Smoking from a Joint vs. Smoking from a Pipe

For some cannabis consumers, it doesn't matter how they smoke their favorite herb, while others are quite particular about their favorite way to partake. One long-standing argument among cannabis smokers is whether it is better to smoke from a joint or smoke from a pipe, but some say it all boils down to personal preferences. Here we touch on some of the arguments behind the benefits and drawbacks of smoking cannabis from a joint or pipe.

1. You will almost always need more cannabis to roll a joint than you do to pack a bowl of a pipe, which means you will burn through your marijuana at a quicker pace if you only smoke joints. 

2. Some argue that smoking from a joint lets you taste the flavor of the cannabis better than smoking from a pipe since there's no residue from past smoke sessions or any flavors from the pipe material to contend with.

3. It takes less time to smoke cannabis from a pipe than smoking a joint unless you dedicate some time to pre-rolling a bunch of joints to have them on-hand. However, some people prefer the “ritual” of taking the time to roll a joint and enjoy the experience of smoking rather than quickly hitting a pipe. 

4. Some argue that you can get bigger hits by smoking a joint than smoking from a pipe, while others claim you get bigger hits from a pipe. We think much depends on the size of the bowl or joint you're smoking from and your personal lung capacity.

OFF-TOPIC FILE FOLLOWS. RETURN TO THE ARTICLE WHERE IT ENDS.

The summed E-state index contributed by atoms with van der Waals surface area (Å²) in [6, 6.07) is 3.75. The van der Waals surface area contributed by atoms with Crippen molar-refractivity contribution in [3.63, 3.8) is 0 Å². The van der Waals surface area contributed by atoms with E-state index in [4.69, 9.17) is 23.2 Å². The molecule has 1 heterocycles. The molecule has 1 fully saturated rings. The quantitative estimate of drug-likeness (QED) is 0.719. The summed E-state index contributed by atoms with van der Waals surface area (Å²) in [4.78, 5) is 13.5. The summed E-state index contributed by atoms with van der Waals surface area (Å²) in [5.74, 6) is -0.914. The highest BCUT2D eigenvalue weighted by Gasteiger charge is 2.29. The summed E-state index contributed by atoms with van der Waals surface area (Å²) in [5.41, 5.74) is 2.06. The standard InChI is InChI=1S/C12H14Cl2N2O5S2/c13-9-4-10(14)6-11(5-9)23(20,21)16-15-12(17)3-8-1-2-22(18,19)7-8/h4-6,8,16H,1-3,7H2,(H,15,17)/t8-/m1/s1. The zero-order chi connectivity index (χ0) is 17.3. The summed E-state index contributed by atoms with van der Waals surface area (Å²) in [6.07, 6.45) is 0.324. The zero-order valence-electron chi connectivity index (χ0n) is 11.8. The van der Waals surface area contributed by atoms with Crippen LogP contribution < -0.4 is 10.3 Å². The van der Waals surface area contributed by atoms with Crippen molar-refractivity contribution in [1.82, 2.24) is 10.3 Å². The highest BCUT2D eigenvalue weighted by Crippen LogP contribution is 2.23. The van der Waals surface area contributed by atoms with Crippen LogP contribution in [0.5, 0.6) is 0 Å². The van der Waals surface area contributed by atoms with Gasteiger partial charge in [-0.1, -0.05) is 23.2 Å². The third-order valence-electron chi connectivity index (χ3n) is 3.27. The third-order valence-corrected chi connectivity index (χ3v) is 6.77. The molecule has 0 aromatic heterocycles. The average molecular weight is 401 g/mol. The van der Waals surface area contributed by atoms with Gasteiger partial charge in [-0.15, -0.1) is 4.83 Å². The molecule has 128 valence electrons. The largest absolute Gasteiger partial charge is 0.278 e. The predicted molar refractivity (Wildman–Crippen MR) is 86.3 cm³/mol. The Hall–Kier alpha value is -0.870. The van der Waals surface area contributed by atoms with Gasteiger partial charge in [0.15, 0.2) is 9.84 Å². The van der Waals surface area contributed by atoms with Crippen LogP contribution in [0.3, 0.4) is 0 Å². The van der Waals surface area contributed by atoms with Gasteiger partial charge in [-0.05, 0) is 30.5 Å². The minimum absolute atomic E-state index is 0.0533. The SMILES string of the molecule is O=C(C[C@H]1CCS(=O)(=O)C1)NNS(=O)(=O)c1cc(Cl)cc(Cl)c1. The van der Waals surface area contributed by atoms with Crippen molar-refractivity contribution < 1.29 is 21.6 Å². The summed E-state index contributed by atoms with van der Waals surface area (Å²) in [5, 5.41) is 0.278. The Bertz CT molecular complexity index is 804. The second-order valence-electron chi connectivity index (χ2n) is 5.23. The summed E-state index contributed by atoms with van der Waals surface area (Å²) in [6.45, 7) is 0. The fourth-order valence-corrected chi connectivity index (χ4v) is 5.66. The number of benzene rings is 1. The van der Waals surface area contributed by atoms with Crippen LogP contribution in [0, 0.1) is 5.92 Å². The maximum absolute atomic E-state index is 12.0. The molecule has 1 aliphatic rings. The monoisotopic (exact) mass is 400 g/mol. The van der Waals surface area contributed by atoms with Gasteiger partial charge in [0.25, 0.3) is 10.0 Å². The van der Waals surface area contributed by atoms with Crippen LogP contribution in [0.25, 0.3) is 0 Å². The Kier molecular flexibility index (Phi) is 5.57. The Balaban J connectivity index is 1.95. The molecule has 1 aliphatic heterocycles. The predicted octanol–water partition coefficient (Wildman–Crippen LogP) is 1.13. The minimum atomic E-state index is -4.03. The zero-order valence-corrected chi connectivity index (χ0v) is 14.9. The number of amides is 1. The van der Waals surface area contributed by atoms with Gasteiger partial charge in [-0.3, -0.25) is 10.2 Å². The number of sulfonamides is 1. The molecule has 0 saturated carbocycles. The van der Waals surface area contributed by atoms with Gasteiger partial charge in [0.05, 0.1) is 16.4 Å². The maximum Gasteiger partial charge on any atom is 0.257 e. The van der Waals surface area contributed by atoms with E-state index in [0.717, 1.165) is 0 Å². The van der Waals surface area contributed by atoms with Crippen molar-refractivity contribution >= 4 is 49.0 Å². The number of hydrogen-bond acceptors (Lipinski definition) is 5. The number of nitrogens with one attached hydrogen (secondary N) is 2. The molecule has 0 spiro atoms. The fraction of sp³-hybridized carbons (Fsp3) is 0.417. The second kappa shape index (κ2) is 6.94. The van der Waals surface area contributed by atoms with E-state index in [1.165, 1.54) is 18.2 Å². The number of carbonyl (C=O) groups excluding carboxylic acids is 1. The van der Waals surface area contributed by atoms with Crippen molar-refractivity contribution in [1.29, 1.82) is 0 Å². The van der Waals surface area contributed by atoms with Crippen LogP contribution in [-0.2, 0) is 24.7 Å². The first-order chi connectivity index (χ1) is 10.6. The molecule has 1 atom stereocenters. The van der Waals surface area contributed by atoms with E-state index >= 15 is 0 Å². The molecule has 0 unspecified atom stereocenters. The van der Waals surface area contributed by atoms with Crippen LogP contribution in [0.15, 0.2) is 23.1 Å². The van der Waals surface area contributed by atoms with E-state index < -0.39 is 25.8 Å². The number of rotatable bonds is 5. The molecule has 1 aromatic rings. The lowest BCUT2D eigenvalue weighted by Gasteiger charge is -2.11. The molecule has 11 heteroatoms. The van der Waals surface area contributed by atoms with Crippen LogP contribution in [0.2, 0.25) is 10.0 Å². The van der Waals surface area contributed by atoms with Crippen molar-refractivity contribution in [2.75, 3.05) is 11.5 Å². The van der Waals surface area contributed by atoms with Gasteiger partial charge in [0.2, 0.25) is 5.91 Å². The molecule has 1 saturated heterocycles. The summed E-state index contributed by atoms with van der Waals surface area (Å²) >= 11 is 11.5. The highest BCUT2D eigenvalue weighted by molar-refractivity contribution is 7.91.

5. Pipes are more of a financial investment than rolling papers for joints, but it's something you can smoke out of for years unlike a small pack of papers. 

6. Some claim the “highs” you experience from smoking a joint and smoking from a bong are different, but this is highly subjective, and there is no scientific evidence to support the argument.

7. Your cannabis pipe is still considered drug paraphernalia by the federal government after you finish smoking from it. Smoking from a joint, however, leaves no evidence of the drug behind once you're done.


After making progress on marijuana reform, the legalization movement has stalled in two New England states. Cannabis became legal in Vermont last July, but state lawmakers did not put a regulated market for marijuana in place at that time. So while adults in Vermont can possess, grow and consume cannabis, they can't buy it legally.

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